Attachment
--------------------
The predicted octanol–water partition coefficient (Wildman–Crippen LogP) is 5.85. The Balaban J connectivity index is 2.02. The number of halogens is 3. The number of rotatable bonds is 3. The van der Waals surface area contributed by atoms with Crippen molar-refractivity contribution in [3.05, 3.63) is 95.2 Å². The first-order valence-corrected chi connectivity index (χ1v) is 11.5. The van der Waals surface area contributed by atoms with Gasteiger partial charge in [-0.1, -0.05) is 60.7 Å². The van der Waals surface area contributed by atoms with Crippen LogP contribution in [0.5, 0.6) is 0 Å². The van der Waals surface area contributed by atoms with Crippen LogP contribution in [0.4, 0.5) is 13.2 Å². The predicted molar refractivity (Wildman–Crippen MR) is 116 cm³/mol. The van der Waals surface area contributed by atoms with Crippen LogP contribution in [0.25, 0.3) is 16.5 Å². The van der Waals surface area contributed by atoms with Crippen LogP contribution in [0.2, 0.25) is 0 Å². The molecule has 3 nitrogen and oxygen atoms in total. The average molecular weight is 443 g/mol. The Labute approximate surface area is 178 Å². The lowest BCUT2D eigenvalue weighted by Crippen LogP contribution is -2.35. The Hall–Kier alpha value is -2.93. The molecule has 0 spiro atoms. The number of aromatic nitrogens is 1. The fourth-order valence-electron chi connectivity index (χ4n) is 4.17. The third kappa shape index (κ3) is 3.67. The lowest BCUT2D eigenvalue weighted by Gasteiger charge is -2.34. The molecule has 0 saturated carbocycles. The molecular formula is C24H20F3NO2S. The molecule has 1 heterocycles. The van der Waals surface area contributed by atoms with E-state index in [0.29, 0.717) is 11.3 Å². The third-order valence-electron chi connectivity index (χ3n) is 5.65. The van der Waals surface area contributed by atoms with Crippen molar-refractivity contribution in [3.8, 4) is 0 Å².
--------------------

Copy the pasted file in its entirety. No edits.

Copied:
The predicted octanol–water partition coefficient (Wildman–Crippen LogP) is 5.85. The Balaban J connectivity index is 2.02. The number of halogens is 3. The number of rotatable bonds is 3. The van der Waals surface area contributed by atoms with Crippen molar-refractivity contribution in [3.05, 3.63) is 95.2 Å². The first-order valence-corrected chi connectivity index (χ1v) is 11.5. The van der Waals surface area contributed by atoms with Gasteiger partial charge in [-0.1, -0.05) is 60.7 Å². The van der Waals surface area contributed by atoms with Crippen LogP contribution in [0.5, 0.6) is 0 Å². The van der Waals surface area contributed by atoms with Crippen LogP contribution in [0.4, 0.5) is 13.2 Å². The predicted molar refractivity (Wildman–Crippen MR) is 116 cm³/mol. The van der Waals surface area contributed by atoms with Crippen LogP contribution in [0.25, 0.3) is 16.5 Å². The van der Waals surface area contributed by atoms with Crippen LogP contribution in [0.2, 0.25) is 0 Å². The molecule has 3 nitrogen and oxygen atoms in total. The average molecular weight is 443 g/mol. The Labute approximate surface area is 178 Å². The lowest BCUT2D eigenvalue weighted by Crippen LogP contribution is -2.35. The Hall–Kier alpha value is -2.93. The molecule has 0 spiro atoms. The number of aromatic nitrogens is 1. The fourth-order valence-electron chi connectivity index (χ4n) is 4.17. The third kappa shape index (κ3) is 3.67. The lowest BCUT2D eigenvalue weighted by Gasteiger charge is -2.34. The molecule has 0 saturated carbocycles. The molecular formula is C24H20F3NO2S. The molecule has 1 heterocycles. The van der Waals surface area contributed by atoms with E-state index in [0.29, 0.717) is 11.3 Å². The third-order valence-electron chi connectivity index (χ3n) is 5.65. The van der Waals surface area contributed by atoms with Crippen molar-refractivity contribution in [3.8, 4) is 0 Å².